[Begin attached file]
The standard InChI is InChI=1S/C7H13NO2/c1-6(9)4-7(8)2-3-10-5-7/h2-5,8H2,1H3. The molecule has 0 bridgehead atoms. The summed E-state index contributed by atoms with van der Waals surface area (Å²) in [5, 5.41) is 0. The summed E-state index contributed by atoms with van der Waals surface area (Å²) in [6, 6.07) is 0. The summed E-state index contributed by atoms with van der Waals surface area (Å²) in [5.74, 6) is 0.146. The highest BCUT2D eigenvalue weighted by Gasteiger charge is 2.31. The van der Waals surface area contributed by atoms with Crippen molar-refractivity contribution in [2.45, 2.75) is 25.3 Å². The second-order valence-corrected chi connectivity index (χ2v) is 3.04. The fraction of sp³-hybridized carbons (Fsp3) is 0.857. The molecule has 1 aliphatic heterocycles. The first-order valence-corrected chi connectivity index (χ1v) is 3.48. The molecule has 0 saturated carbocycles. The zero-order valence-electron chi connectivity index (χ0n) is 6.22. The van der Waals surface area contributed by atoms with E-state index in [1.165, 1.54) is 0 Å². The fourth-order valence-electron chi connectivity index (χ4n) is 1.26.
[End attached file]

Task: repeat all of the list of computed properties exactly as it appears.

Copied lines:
The standard InChI is InChI=1S/C7H13NO2/c1-6(9)4-7(8)2-3-10-5-7/h2-5,8H2,1H3. The molecule has 0 bridgehead atoms. The summed E-state index contributed by atoms with van der Waals surface area (Å²) in [5, 5.41) is 0. The summed E-state index contributed by atoms with van der Waals surface area (Å²) in [6, 6.07) is 0. The summed E-state index contributed by atoms with van der Waals surface area (Å²) in [5.74, 6) is 0.146. The highest BCUT2D eigenvalue weighted by Gasteiger charge is 2.31. The van der Waals surface area contributed by atoms with Crippen molar-refractivity contribution in [2.45, 2.75) is 25.3 Å². The second-order valence-corrected chi connectivity index (χ2v) is 3.04. The fraction of sp³-hybridized carbons (Fsp3) is 0.857. The molecule has 1 aliphatic heterocycles. The first-order valence-corrected chi connectivity index (χ1v) is 3.48. The molecule has 0 saturated carbocycles. The zero-order valence-electron chi connectivity index (χ0n) is 6.22. The van der Waals surface area contributed by atoms with E-state index in [1.165, 1.54) is 0 Å². The fourth-order valence-electron chi connectivity index (χ4n) is 1.26.